N. Korea behind latest S. Korean nuke power plant data hack: investigators

March 17, 2015
A prosecutor from the government's special investigation team announces the interim results of its probe into a series of data leaks about nuclear power plants on March 17, 2015. (Yonhap)

A prosecutor from the government’s special investigation team announces the interim results of its probe into a series of data leaks about nuclear power plants on March 17, 2015. (Yonhap)

SEOUL, March 17 (Yonhap) — North Korea is believed to be linked to a series of recent leaks of data on South Korea’s nuclear power plants, investigators said Tuesday.

In December, an unidentified hacker, claiming to be an activist against nuclear power, had posted data about nuclear power plants, including their blueprints, five times and threatened to destroy the facilities while demanding they be shut down.

Last week, the hacker renewed its threats by posting more files on Twitter that included documents concerning the country’s indigenous advanced power reactor 1400, while demanding money in exchange for not handing over sensitive information to other countries.

Announcing the interim results of its probe into the high-profile case, a special investigation team said the series of incidents “is believed to have been caused by an (unidentified) group of North Korean hackers who “aimed at causing social unrest and agitating the people.”

“A total of 94 (pieces of) data were compromised. But they are mostly for training and education and far from critical,” said prosecutor Choi Yun-soo, adding that the hackers stole the data through hacking e-mails and online communities used by former and current officials of the Korea Hydro and Nuclear Power Co. (KHNP) instead of directly infiltrating the operator’s network.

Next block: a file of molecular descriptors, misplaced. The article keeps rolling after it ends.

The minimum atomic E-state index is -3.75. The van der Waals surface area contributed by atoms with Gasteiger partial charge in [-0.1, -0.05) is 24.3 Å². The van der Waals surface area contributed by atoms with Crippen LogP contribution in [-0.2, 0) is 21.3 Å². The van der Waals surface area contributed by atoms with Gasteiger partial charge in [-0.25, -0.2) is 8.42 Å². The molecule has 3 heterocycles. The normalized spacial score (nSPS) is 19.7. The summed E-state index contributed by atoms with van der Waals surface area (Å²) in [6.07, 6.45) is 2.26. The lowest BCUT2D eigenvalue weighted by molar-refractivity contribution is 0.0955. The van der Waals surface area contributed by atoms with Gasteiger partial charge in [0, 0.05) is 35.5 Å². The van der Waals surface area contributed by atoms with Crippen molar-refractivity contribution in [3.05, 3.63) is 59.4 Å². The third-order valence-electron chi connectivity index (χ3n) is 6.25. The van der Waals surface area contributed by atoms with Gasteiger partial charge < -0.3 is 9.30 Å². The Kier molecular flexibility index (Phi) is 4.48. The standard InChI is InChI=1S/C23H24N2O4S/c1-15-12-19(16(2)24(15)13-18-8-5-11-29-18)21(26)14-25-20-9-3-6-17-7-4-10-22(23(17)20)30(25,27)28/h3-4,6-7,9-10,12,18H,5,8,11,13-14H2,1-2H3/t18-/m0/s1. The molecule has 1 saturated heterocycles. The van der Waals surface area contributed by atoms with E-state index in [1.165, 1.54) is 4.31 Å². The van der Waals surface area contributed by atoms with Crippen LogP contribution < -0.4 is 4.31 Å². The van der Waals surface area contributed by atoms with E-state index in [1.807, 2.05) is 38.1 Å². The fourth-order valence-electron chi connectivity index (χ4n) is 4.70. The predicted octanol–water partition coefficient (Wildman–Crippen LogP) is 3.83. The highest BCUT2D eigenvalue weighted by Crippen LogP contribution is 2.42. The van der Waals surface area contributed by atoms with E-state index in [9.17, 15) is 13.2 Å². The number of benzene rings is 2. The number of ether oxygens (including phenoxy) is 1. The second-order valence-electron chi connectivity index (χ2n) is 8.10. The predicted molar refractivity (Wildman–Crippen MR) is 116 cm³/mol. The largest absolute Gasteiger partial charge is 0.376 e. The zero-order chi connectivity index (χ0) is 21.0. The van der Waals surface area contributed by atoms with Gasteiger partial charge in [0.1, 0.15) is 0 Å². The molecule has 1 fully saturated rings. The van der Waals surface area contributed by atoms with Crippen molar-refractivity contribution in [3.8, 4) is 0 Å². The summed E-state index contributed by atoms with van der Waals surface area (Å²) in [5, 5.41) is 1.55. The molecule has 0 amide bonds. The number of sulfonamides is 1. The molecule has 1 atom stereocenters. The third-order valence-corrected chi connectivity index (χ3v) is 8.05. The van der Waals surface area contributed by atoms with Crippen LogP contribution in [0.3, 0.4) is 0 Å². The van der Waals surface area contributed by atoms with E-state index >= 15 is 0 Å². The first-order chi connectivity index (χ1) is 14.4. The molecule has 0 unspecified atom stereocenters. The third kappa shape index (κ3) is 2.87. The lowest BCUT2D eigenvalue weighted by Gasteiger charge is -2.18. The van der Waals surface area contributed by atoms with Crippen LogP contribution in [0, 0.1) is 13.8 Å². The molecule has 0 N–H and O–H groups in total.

The state-run KHNP operates 23 nuclear reactors in South Korea that provide nearly one-third of the country’s energy needs.

“We’ve learned that the malicious code used in the e-mail attack in December was similar to what North Korean hackers usually employ,” an official from the investigation team said. “Multiple Internet protocol addresses used for the attacks were found to be based in North Korea.”

Noting that the server of the social network service that the suspect used is in the United States and that the hacker also used Internet protocol addresses based in China, the investigators said they will continue the probe in cooperation with Washington and Beijing.

North Korea, however, denied any involvement in the hacking case on Tuesday.

The South Korean investigators’ accusation of Pyongyang for being behind the recent data leaks “is a false judgement by an idiot,” the North’s main propaganda website Uriminzokkiri said.

The communist country was blamed for a hacking attack on Sony Pictures late last year after it released “The Interview,” a satirical film that depicts a plot to assassinate the North Korean leader. The alleged attack prompted the U.S. to impose fresh sanctions on Pyongyang.

“The probe team has only an elementary-level reasoning ability that it should blame North Korea for the leaks of data on South Korean nuclear power plants simply because the incidents happened at a similar time with the hacking on Sony Pictures,” the website said.